I just want to write to offer my congratulations for your brilliant article on page forty-three of your last issue.
The prose was lucid and succinct, and the content was suitably right-wing to express the zeitgeist. Keep up the good work.
Lord Lardass of Daventry
(Eds: We think this was submitted in error but let it be known that we accept praise however misguided.)
What exactly do you have against punctuation? Henry James would blanch at your worryingly growing sentences. In one article in Issue Thirty, the verbiage was so sparing with full stops that I felt I was serving a sentence without remission for good reading.
If, as it appears, you want to persuade us to become good communists, please display better brevity, be more or less perfunctory, and, above all, use a punctuation repair kit. Otherwise you will lose all the air in your tiresomes and be left on the rim of politics. You want to be a rational, measured politics-shaker, not an anachronistic boneshaker.
I find writing as if compiling a telegram works for me, stop.
Joseph Comrade, no relation.
(Eds: Message received and understood, stop.)
Dear Big surs,
Although I usually enjoy your pot-pourri of satirical etchings, I am compelled to lodge a complaint: your sentences are simply too long. And I use the term ‘simply’ ironically.
Recently, I was engrossed in reading your latest issue, when, on reaching the far end of an epic paragraph, I smelled smoke. As it happened, I had allowed my lemon meringue pie to burn to ashes. I lay the blame squarely on your doorstep: the length of your sentences mean I can begin in the light and end reading a modest paragraph in darkness.
However, though we live in a feeble-minded, infantile compensation culture, I will not be asking you to refund the cost, or indeed arrange a replacement for my cremated lemon offering. I know you mean well. However, please try writing your articles in the time it takes to produce a soft-boiled egg. It works for me.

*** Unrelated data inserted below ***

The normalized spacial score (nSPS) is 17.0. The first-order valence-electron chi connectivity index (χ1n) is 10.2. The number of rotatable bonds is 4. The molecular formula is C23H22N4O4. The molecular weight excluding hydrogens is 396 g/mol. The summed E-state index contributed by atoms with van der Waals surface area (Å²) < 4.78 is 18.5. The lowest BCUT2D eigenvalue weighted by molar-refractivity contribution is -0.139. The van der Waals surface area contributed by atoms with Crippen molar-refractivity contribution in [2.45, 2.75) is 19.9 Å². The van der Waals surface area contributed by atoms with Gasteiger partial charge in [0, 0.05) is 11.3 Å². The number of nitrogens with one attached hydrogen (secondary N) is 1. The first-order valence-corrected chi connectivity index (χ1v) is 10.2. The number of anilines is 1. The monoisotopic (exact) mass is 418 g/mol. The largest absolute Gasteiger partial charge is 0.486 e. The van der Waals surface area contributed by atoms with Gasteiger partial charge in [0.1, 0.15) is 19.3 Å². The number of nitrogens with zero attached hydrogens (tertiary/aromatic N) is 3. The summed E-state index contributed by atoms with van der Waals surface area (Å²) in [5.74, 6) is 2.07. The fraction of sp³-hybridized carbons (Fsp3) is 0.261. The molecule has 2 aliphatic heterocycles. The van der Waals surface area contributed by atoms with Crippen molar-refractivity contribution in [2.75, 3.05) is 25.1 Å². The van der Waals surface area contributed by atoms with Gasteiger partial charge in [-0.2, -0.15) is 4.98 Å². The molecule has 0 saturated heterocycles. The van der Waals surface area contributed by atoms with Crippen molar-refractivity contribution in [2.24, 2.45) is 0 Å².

Yours in support of ideas and grammar,
Cedric N. Donne
(Eds: Thanks for not being a bitter lemon, as when all is said and done, one man’s sentence is another man’s paragraph. We’ll strive to produce sound byte-sized articles in future.)
I am appalled at the profligacy of your prose. Just when I think I’ve got to the nub of your argument, I find another clause. How long do you need to say something. I am not asking for emoticons but really, stream of consciousness sentences are so old hat. Get tight or you’ll lose your readers in Caracas.
I find writing tight – seventeen whiskies sans water – works for me.
Santa Ana – no relation.
(Eds: Yep, will do.)
Dear Long and the short,
Please find, enclosed with this letter, a small book called The Art of Brevity. I advise you to read it.
It will help with your current problem of seriously overweight clausal sentences.
When you have read it, please return it to me in the provided padded envelope before the time stamped on the inside cover. If you fail to return it before or on the date, you will be liable for a fine for it being overdue.
Enjoy (and learn from) reading it.
Sam Day-Late (Chief Librarian, Cornwall)
(Eds: Thanks Ms Day-Late, we’ll have it back to you in no time.)
To whom it should concern,
I normally enjoy reading, but you are making it so difficult to continue my hobby with your tortured prose.
Could you please release the monkeys you are keeping hostage in the room with the typewriter in it.
Yours concerned for the future of writing and reading,
Francis Saint of Assington
(Eds: Actually, we allow the monkeys to use our computer to compile their articles, using a combination of desktop publishing applications. They seem very happy with the arrangement but we will do more prose coaching in future. Thanks for the constructive criticism and concern for fellow primates. You are a credit to our readership.)
We’ve had a hard enough recent forty years without your off-putting clumsiness adding to our problems. We’ll never get any credibility if you keep banging on about capitalism and corporatism. Lighten up.
Hilary (second name withheld for security reasons)